A CRM makes fundraising more efficient, which is essential in the wild, speed-of-light world of online fundraising.

Want to raise more money online? Download of free checklist of nonprofit CRM best practices that can improve the efficiency of your fundraisers.

Click here to download our free fundraising software checklist.

Best ways to segment your donor population

A Nifty Guide to Donor Segmentation

It’s time to stop thinking your nonprofit can address all people in a similar fashion. Donor segmentation allows you to provide the kind of specific, personal communications that satisfy donors and lead to more donations.


What is donor segmentation?

A donor segment is a group of donors or prospects who require similar fundraising communications according to the information that categorizes them.

Communications can be similar in information, method, or other means, and many donors may fall into one or many segments, depending on how your nonprofit chooses to group people.

Donors come from various places, give different amounts of money, and donate on all sorts of schedules. They also have similarities among these categories, and others, that beg them to be grouped together.

Every nonprofit will segment differently, as museum fundraising differs from fundraising for summer camps.

Grouping similar donors together will take time, but the hard work should pay off, as donor segmentation can help with the organization of fundraising materials, specificity of communications with donors, and how much it will cost to cultivate any given prospect.

Is there an opportunity to improve your organization’s fundraising? Download our ultimate fundraising checklist to find out! 

Why segment donors?

Imagine I’m the nonprofit and you are the donor. You wouldn’t like to receive an email that looks like this:

To Whom It May Concern,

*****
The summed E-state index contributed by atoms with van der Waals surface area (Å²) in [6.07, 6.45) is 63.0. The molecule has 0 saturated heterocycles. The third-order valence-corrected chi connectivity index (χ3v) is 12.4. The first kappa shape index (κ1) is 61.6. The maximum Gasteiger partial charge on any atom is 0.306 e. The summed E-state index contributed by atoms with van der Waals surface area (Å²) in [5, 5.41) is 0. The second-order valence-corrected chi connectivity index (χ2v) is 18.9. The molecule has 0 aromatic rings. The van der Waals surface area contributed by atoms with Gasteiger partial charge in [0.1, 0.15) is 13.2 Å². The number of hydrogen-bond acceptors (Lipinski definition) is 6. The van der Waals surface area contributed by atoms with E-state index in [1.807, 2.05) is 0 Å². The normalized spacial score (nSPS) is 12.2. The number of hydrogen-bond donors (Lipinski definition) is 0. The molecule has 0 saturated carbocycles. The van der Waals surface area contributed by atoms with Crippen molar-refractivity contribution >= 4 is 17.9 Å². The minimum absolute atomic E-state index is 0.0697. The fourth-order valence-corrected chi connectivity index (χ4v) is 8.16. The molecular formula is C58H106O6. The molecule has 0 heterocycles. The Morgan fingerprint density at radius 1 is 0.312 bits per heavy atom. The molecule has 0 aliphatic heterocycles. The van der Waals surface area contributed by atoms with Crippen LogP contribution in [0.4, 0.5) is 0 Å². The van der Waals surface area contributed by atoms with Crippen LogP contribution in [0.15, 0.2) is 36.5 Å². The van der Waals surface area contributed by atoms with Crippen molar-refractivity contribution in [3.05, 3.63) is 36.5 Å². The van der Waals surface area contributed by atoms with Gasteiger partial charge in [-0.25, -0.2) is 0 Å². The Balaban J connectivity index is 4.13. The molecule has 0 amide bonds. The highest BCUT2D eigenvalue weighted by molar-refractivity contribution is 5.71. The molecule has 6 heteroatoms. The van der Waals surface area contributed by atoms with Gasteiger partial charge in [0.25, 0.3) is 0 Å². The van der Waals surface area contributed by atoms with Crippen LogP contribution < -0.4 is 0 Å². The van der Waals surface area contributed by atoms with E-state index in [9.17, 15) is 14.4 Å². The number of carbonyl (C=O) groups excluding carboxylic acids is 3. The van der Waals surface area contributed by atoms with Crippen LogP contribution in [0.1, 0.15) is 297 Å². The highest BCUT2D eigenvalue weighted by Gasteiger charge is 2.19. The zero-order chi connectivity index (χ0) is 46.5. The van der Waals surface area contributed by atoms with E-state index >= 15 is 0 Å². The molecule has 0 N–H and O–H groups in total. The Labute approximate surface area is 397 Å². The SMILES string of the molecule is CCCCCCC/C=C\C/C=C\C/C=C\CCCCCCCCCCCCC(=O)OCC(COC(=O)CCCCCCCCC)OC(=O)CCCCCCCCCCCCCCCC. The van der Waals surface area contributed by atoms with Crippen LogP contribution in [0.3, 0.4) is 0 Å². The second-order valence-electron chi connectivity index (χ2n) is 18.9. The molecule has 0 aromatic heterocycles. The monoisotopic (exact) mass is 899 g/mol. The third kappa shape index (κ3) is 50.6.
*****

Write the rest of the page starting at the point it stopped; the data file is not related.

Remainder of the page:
Blah, blah, blah, lots of things that could be said to anyone. Oh, and, by the way, please donate! Because we care about you! Whoever you are…


Your Supposed Favorite Nonprofit

What you want is something like:

Dear Maxime,

So glad you could join us at the annual 5k! It was a great success, and you did a great job helping out at the finish line. We hope you’ll join us for another event soon.

The letter goes on and works it’s way to a donation ask, but this time the reader might actually pay it some serious attention because the nonprofit showed how much they care for the effort she volunteered.


Your New Favorite Nonprofit

Donor segmentation allows nonprofits to send personalized communications, which are what donors want.

It might seem like a hassle to craft multiple solicitation letters, but the numbers show that organizations that take the time to personalize donation asks receive more gifts, bigger gifts, and more frequent gifts.

Manage your donor database.

You’ve got all these donors who need to be asked for all sorts of different things, and you need your information available at a moment’s notice. It’s much easier to retrieve a single file from an organized binder than to find a needle in a haystack.